An American friend was visiting Berlin last week and mentioned that
he was having a hard time negotiating transactions, that his usual
smiles and friendliness weren’t being rewarded the way they are in
Austin. He was frustrated. He was confused. I explained my grand theory
of respect and he moaned “Where can I read that? It would have been so
helpful to know all this before I set out on this trip.” So here
it is: what I’ve figured out about how to show and receive respect, and
all the nice things that come with it.
Before my trip to Greece in 2010, Patricia Kyritsi Howell sent along a huge packet of information to help us prepare. One bit in particular turned everything I’d figured out about demonstrating respect on its head: “Don’t stand by patiently and politely, or you may be there all day. Greeks expect that you will watch out for yourself.” I read that, gnawed on it, observed it in action, and tried to fit it into my general theory of respect.
When I moved to Berlin last year, my usual strategies for demonstrating respect did not work at all. I quickly learned that they saw someone who smiled and acted friendly for no reason as an idiot. What worked in the South failed here. I tried the Yankee approach. When I was direct and assertive, they recoiled as if I had rushed at them and they wanted to get out of the way. “Germans are slow to open up,” I was told. I began to imagine them as dangerous, wild animals that I didn’t want to scare. I would come slowly into their peripheral vision, making no sudden moves, no eye contact. I allowed them to approach me. This worked better. People were more helpful toward me. It still didn’t feel quite right, though.
I went to Ireland. It felt like every interaction began with a test of my wit. Before I could check in to a hotel, or order a meal, or introduce myself, I’d be thrown a curveball, a jab, a barb. I could feel my Irish ancestors behind me, handing me witty comebacks. I was in some topsy-turvy land of competitive humor, but it was all oddly familiar. If I was quick enough, and funny enough, my interlocutor would burst open in a smile and I’d be on stable ground, able to proceed. It was a little exhausting and intimidating, but within a week I was always prepared, always armed with a quick word, ready to show I was worthy.
And then a trip to Rome. In Berlin I had grown accustomed to secure and leisurely crosswalks, a tight correspondence between the streetlights and the reality of the street. In Berlin, you can walk when the light is green, without even checking both ways. Germans stop on red and go on green, neat and tidy. In Rome, I found myself standing at crosswalks, forlorn. When will it be my turn? And I remembered the pre-Greece trip advice and realized: They expect you to watch out for yourself. I began to notice that you can actually cross the street pretty much any time you want in Rome, you just have to believe you deserve it. Tiny, hunched over old turtle men crossed the road agonizingly slowly, but with an aura that said I DESERVE TO CROSS THE STREET NOW.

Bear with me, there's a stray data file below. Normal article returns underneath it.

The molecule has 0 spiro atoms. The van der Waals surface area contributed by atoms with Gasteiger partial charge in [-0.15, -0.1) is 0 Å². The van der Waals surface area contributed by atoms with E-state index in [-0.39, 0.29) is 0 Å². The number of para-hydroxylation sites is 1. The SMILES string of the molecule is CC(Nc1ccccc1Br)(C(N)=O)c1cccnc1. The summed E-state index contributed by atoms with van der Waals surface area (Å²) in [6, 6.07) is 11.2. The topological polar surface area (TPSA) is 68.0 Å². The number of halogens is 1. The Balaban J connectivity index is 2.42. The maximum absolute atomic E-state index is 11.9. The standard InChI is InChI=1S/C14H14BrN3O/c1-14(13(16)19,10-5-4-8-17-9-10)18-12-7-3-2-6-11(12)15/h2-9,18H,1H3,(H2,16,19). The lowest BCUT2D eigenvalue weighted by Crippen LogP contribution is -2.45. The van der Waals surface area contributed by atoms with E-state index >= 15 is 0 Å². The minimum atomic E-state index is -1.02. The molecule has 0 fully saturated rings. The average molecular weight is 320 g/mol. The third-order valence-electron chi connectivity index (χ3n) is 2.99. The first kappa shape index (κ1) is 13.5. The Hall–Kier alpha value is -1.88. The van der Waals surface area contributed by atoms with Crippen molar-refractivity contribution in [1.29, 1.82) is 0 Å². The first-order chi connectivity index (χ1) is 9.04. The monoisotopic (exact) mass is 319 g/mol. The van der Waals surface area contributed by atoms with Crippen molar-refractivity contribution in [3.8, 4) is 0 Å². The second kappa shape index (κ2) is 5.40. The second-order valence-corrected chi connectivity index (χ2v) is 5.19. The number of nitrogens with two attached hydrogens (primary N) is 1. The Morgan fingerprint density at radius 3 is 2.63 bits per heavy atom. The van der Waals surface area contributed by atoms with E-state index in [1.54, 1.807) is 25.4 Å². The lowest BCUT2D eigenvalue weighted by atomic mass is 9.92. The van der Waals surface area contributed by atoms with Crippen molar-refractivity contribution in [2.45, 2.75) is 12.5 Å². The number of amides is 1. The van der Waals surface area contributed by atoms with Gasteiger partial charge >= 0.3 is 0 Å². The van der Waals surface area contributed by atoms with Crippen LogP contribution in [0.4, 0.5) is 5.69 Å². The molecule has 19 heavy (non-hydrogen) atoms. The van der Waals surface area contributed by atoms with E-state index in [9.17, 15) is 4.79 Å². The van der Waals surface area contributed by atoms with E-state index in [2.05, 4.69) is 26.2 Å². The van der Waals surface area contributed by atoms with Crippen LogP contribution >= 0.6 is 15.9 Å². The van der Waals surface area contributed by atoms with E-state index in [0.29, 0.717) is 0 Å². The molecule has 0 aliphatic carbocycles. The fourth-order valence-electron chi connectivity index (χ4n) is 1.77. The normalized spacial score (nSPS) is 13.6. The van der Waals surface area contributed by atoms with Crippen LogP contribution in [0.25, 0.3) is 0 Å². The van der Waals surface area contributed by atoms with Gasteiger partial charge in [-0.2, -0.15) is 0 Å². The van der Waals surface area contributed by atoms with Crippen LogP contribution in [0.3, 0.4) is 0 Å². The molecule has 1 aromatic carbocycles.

Finally, it hit me. The equation that had worked so well for me in the States ran in the other direction here. In the States, I can smooth an interaction by showing respect. In Europe, in different ways in different places, you smooth an interaction by demonstrating that you are worthy of respect. I ran this idea by some Europeans. Duh. Head nods.
It took me months, but my current operating theory of respect seems to be working for me in Germany. I demonstrate that I am worthy of respect by showing that I know how to behave appropriately. I am punctual, I am quiet. I don’t make unnecessary noise or gestures. I contain myself and do not exhibit uncontrolled emotion. I accept disappointments and delays without overreaction. I do not come at other people too directly or forcefully or with inappropriate intimacy. The other day, I got validation that this approach is working. A German commented that she was amazed that a bureaucrat at the foreigner’s office had given me her direct email, to help me through the bureaucratic process. “I’ve never heard of that happening. You must have really impressed her.” And then later: “You could be a real German.”